Hiring a social media marketer typically goes beyond raising brand awareness; it is driven by the need to increase sales or generate leads. A social media marketing specialist collaborates with you to create engaging visuals and compelling copy for your ad campaigns. They set up and maintain all ad sets, perform A/B testing to identify high-performing ads, provide detailed metrics on ad performance, and ensure ad compliance.

    When hiring a social media marketer, it’s crucial to allocate a separate budget for ad spends on top of their fee. While advertising on Meta is relatively affordable (starting at $5-10 per day), platforms like LinkedIn and Google Ads may require more substantial investments to achieve a satisfactory return on investment (ROI). Understanding your ad budget allocation is essential.

    SIDENOTE: Boosting content on Facebook or Instagram, while technically considered advertising, is less sophisticated and effective than creating and running ads through Business Manager. With ads created in Business Manager, you can target specific audiences, resulting in a higher conversion rate and more quality leads.

    What Does a PR Representative or Agency Do?

    PR, short for Public Relations, includes activities such as securing interviews on news channels, booking appearances on talk shows and podcasts, guest blogging opportunities, print interviews, and public speaking engagements. PR agencies are typically engaged for about three months during significant releases, book launches, music video premieres, or when aiming to establish oneself as an expert in their field.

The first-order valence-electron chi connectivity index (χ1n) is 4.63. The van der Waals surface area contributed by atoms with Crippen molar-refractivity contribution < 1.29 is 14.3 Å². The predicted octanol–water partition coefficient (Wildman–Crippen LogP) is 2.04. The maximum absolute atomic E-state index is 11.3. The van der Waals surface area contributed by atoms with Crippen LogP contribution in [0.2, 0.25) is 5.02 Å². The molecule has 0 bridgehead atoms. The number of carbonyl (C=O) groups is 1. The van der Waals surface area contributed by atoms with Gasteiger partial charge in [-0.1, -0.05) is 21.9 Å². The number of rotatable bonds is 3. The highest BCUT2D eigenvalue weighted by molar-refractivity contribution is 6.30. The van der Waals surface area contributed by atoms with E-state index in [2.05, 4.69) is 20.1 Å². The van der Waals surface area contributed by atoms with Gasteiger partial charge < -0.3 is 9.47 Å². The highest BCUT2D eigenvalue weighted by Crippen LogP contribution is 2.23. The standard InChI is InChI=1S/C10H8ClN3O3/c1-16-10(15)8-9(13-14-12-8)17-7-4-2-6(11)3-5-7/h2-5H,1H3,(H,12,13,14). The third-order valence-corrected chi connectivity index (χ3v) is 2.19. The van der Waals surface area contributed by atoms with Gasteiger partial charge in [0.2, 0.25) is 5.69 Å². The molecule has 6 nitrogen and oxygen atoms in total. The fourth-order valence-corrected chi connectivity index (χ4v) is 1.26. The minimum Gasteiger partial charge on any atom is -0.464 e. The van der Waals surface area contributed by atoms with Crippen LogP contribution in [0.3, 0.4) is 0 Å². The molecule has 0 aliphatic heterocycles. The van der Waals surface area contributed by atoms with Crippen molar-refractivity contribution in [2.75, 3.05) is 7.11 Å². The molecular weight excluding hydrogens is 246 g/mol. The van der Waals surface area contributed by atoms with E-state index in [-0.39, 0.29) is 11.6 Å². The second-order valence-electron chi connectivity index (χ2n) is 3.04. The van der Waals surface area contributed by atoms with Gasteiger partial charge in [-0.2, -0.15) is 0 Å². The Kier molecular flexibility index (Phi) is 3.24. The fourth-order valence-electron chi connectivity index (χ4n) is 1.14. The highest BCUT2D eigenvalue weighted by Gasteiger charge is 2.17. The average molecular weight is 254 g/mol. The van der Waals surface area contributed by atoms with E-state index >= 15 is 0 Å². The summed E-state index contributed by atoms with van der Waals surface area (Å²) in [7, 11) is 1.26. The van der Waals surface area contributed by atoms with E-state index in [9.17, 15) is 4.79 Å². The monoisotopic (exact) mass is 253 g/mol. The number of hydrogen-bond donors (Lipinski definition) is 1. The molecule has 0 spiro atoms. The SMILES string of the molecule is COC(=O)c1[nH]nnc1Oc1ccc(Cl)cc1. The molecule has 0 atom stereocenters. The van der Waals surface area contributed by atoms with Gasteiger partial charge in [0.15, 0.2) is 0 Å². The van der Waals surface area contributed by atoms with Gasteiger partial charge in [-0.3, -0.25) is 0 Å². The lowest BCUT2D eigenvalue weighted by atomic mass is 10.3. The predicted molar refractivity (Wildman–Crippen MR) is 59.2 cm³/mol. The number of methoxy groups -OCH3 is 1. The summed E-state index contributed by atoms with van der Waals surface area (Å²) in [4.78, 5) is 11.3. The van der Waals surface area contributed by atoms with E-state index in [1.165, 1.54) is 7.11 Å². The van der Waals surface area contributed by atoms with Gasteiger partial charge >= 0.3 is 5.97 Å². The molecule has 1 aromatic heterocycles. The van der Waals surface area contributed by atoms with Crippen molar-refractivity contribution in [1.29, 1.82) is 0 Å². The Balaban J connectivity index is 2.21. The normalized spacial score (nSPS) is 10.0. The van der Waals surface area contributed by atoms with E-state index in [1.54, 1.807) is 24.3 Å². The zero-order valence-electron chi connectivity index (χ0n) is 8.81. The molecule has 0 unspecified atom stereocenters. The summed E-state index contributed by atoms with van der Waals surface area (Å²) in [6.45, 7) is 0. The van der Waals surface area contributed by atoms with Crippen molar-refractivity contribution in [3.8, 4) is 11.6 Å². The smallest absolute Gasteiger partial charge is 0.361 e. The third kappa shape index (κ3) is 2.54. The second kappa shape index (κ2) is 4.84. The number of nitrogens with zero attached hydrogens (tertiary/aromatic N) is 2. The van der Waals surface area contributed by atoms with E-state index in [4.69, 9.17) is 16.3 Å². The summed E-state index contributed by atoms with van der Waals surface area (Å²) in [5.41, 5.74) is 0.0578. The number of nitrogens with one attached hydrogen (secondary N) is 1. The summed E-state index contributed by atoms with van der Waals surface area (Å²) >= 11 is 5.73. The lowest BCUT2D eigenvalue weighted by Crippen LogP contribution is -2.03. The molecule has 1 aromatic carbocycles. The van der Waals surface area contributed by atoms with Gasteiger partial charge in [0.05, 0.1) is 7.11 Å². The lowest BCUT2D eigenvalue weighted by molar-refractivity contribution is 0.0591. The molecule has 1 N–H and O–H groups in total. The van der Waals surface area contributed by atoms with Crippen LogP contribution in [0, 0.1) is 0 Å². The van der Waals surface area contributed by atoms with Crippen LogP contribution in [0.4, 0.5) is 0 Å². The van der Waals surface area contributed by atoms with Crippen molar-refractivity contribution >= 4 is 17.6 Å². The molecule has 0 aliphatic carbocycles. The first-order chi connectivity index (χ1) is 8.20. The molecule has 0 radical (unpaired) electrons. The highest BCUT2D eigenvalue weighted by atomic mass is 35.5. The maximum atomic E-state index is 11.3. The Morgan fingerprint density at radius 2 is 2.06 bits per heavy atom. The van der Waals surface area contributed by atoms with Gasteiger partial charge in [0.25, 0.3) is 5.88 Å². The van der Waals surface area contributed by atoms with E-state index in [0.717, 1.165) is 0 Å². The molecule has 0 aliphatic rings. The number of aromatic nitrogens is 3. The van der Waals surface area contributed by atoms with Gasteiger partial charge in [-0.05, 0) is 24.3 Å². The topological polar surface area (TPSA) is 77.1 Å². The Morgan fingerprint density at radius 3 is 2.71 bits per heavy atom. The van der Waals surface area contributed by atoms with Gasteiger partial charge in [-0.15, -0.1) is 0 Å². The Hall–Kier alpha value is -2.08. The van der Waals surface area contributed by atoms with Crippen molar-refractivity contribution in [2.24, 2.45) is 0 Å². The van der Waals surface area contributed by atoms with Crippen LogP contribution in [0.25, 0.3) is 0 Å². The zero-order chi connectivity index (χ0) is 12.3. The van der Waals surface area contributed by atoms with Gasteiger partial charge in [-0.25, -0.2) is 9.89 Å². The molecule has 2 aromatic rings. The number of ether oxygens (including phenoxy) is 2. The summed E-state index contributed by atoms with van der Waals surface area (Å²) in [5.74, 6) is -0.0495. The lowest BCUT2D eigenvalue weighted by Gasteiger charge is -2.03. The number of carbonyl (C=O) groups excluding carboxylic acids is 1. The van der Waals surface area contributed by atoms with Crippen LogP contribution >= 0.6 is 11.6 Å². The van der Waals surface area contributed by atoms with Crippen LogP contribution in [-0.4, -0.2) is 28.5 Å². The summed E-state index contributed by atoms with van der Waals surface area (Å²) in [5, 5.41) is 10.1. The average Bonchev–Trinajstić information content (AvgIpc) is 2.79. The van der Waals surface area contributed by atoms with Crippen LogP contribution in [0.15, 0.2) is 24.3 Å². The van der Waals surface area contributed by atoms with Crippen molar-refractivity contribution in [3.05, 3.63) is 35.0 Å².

Smaller agencies usually start around the $1,500 a month range whereas larger agencies can start more in the $3-5K a month range. In this case, you are essentially paying for their relationships and connections. Many PR agencies are founded or run by former news and radio personalities or staff and have established relationships that provide you access to these outlets. In this sense, it can make sense to save and plan for investing in a bigger agency, since most people retain a PR agency on a temporary basis.

    How Do I Know Who to Hire?

    This is such a personal decision with so many variable preferences and expectations. As with everything, I always suggest open communication and asking A LOT of questions when you are interviewing potential partners or agencies. It’s always great to start with word-of-mouth referrals and ask people and business you trust who they use for their social media or PR needs. If you don’t have that as an option, do a good old fashioned Google search and start reading ratings, reviews and testimonials about the agency. Don’t forget to check out the social media channels of people they say they represent.

    A big agency can have a lot of power, a bigger staff for support and possibly fancier software to generate reports or handle scheduling, but you may also be one of many clients at a bigger firm or agency and may be less personal or hands-on-service. A smaller agency usually handpicks clients, can provide a more white glove experience and may take the time to get to know your brand or business a little better, but they may not have as robust of available resources. It really is about what YOU want and need.

    If you have additional questions or want to chat more about this topic, let me know!

    Photo of Melissa Farley, founder of Stronger Today Marketing

    Written by Melissa Farley

    Melissa Farley is the founder of Stronger Today Marketing.